A child who is called to testify in court must show she understands the difference between truth and lies, and must promise to tell the truth. But, unlike adult witnesses, a child under 10 doesn’t have to take an oath, says a state appeals court.
In a ruling last week, the First District Court of Appeal in San Francisco upheld a South Bay teenager’s molestation conviction based on the testimony of a girl who was 4 at the time of the incident in 2009 and was 7 when she testified the Juvenile Court trial.
The girl told her mother that a 14-year-old boy, Jerry, a member of her extended family who lived in Fremont, had touched her between her legs after locking the doors at a home in Milpitas where they were visiting. When the case went to trial in 2013, rather than swearing the girl in as a witness, a Santa Clara County prosecutor asked the girl a series of questions.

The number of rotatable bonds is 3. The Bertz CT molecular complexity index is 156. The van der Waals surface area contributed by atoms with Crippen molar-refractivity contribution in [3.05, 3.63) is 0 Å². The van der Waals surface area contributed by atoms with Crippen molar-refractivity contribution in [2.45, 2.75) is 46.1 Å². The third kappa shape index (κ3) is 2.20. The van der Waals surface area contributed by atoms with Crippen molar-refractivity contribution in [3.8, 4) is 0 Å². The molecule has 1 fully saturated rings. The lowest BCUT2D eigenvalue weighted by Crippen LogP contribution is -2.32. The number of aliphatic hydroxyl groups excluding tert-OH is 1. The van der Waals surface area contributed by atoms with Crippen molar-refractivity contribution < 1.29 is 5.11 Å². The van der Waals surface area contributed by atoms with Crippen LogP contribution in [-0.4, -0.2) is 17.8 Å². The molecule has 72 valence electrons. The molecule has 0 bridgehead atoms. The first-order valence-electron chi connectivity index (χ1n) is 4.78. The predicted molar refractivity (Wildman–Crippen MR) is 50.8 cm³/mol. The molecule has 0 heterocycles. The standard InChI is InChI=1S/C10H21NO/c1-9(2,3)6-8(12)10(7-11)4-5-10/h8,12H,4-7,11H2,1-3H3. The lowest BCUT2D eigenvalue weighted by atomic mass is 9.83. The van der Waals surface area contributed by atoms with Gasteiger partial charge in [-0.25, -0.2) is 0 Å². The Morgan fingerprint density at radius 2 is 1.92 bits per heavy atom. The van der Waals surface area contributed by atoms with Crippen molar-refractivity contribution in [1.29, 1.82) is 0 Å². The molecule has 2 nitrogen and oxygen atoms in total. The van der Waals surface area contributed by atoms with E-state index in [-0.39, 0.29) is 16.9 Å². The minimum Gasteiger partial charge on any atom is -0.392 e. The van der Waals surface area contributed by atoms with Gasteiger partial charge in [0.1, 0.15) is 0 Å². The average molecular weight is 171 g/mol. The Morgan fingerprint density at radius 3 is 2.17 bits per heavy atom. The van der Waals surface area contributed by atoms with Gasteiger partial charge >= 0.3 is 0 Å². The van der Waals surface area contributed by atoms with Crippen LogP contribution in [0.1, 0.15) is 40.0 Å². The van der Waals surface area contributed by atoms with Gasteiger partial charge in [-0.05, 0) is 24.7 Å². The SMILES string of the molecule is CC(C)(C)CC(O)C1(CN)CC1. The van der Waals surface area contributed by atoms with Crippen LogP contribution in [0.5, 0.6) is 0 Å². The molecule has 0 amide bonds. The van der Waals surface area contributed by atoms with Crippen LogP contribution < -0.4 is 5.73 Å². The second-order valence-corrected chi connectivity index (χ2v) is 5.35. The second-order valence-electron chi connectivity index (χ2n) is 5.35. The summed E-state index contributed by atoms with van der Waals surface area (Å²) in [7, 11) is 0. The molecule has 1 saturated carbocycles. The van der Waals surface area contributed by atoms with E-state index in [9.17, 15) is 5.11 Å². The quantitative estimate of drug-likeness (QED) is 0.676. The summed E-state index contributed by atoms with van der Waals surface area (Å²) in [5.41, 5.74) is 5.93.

First he asked her what color shirt he was wearing, and the girl correctly said it was “kind of bluish and purplish.” If he said it was white, the prosecutor said, would that be the truth or a lie? A lie, she responded. And is it good or bad to tell a lie? Bad, the girl said, and in response to the next question, she promised to tell the truth. After a little more Q&A, the prosecutor, without objection from Jerry’s lawyer, submitted the issue to Superior Court Judge Elizabeth Lee, who found the girl competent to testify.
Read the whole story at SF Gate